Good points. Very easy to use. No having to rig gear etc. If something catchs up you go. No having to go diving into a locker and have you ever tried getting into a bosins Chair in wet weather gear. And you can do it yourself on the spot. Getting people to stand on the lower spreaders has great entertainment value for every one while anchored. They also make a great photograph purch.
Down side. If all you halyards are exturnal you will have to rig a light line to stop them catching around the steps. Windage (relative to the rest of the boat & rig)
Sometings the steps can cause more rope jams than they solve if.
If you are planning to do any work up the mast you still need a chair and or a safty line around the mast. In a rough windy weather while sailing I only feel comfortable going 1/2 way up the mast on the steps alone.
We have them on our current heavy crusing boat and they are lots of fun.
If your mast and running rigging are properly done you have no need to go up the mast. In most boats today the only time you have to go up is to do someting at the mast head, halyard or electrics etc and for this you need a chair and tools anyway.
Spotting Coral is another story!
11-29-2001, 10:24 AM
Actually, my system sounds more complex than it is though I did start it the way Eb describes and frankly, if I'm in a big hurry and feeling strong I'll still just sit in the harness and handoverhand on the fall to get up.
The jummars just don't work well on a line that's slack beneath them - can't slide the buggers up, which is how I hit on just bringing the fall down to the deck and back up to my harness - only a way to keep things tight. Incidentally gets rid of the problem of piles of slack.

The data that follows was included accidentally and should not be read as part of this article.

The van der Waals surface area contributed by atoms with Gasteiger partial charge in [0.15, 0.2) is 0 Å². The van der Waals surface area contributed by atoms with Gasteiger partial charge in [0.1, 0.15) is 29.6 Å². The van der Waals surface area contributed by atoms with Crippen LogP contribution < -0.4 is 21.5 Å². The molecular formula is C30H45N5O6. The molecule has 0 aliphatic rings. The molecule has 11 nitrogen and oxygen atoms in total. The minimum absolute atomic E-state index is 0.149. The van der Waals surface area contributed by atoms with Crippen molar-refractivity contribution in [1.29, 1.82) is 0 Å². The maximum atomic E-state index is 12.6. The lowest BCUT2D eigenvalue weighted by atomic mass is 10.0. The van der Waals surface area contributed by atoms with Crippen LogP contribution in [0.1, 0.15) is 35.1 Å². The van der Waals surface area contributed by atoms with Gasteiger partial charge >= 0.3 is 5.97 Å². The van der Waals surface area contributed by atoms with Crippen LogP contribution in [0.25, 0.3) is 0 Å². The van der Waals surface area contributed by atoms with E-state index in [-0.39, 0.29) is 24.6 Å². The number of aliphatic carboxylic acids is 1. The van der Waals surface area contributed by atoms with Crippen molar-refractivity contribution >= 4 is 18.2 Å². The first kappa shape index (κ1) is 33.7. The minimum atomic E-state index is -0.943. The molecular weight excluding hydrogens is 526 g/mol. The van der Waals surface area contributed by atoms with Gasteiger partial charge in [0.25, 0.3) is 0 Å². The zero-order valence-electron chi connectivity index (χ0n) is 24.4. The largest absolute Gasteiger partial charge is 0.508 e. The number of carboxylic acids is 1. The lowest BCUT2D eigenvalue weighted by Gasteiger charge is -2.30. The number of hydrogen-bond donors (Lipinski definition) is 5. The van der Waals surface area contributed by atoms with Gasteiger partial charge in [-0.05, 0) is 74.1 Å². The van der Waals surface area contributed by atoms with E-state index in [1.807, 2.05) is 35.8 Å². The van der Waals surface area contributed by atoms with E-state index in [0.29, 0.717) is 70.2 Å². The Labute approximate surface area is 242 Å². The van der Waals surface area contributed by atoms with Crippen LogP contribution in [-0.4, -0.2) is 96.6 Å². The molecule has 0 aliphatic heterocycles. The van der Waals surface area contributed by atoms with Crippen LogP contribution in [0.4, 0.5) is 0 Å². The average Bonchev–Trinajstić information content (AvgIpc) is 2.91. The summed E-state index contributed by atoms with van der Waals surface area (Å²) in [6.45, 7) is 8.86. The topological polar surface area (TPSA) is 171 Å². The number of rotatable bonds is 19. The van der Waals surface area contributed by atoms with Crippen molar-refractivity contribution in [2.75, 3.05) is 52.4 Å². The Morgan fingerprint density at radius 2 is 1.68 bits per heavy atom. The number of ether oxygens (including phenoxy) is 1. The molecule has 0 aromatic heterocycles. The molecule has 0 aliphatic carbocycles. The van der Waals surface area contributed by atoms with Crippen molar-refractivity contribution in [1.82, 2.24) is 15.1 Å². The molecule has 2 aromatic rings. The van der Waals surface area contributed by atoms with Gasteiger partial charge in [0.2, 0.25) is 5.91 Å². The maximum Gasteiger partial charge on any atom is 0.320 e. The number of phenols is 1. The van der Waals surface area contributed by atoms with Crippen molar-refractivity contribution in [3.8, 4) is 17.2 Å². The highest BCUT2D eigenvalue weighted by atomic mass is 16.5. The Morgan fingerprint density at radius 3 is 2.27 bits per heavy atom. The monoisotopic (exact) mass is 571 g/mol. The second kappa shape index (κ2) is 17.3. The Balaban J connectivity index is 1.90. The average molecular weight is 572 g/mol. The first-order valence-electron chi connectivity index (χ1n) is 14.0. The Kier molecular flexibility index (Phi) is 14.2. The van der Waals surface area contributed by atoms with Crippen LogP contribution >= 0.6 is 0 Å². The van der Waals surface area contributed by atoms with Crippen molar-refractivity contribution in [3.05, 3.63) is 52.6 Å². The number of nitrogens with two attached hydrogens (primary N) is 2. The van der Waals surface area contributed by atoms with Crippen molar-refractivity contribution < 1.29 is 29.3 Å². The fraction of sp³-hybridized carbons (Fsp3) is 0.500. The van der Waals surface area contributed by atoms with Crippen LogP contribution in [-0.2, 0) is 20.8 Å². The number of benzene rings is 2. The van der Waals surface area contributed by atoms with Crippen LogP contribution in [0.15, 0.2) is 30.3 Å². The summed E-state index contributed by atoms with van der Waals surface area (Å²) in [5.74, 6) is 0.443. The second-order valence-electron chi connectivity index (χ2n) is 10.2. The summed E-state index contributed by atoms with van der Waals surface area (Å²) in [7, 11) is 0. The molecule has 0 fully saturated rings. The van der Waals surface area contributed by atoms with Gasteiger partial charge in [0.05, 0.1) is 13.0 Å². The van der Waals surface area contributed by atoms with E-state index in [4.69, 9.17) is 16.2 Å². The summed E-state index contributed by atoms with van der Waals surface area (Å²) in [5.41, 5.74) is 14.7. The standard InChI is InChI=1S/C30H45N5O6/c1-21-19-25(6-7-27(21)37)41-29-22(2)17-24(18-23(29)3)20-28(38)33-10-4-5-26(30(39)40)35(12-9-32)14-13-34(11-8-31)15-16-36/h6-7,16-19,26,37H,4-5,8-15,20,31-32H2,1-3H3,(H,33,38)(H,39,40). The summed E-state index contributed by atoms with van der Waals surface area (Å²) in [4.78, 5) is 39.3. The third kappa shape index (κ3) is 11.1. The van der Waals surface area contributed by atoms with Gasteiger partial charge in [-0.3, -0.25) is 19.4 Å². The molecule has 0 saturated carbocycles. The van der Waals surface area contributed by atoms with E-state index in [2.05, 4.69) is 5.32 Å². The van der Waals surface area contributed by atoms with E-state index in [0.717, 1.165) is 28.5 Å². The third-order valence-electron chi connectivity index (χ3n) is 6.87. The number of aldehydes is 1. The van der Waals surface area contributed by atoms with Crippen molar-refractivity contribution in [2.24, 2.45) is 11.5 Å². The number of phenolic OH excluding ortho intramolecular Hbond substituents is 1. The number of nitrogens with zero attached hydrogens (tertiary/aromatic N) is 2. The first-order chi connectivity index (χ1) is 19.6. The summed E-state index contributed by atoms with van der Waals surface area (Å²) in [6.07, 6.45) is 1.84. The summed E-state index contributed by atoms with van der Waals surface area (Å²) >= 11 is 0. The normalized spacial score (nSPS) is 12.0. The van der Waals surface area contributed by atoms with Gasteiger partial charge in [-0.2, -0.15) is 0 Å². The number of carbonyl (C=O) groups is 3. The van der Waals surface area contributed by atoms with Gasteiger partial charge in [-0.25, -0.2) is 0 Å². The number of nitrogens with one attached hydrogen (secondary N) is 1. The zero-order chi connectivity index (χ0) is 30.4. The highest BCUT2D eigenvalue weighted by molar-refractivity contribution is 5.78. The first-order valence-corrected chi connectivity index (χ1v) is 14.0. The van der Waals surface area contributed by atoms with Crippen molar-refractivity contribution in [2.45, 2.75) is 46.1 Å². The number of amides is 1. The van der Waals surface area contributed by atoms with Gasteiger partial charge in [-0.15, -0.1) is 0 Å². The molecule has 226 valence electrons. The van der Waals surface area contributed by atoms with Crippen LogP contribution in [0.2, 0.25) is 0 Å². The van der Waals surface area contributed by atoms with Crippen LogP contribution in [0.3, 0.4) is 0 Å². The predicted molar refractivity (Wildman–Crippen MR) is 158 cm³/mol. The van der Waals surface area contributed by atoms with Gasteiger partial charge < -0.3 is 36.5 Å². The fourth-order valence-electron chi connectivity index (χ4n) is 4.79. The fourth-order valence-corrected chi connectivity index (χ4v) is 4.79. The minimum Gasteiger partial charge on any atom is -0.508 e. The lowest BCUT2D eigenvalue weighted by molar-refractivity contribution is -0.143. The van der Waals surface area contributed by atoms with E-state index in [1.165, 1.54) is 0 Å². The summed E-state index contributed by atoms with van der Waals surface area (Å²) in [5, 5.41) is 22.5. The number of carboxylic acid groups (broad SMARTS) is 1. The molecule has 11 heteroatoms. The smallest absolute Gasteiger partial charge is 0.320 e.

And yes, with the let the fall go free and puddle up on deck approach, I did once have the wind foul the fall when I was 65' up. Had to get out the chair, and ease my way down the mast with thigh power, trailing a bit of light line so's I could recover everything if the chair prooved not heavey enough to let the rig come down by gravity or if the wind wanted to put it on the wrong side of the spreaders on the way down . . .
But anyway, it's still pretty simple. The safety line is a fixed line - a near by hallyard, stay, or anything. If there's no sail up, I've even used a teather looped loosely around the mast kept a little slack around the mast by laying outside my knees. Should something break, it'll sieze up around the mast sometime in the first three or four feet of free fall - a painful but acceptable outcome.
The only time anything ever actually broke on me, I had no safety line. I discovered that I could grab a stay and stop on that - motivation helps.
It's also true that I've been climbing and sailing all my life and that I am downright anal about line management. I think people should go up and down their masts for fun and exercise, just to get used to it and to stay in practice.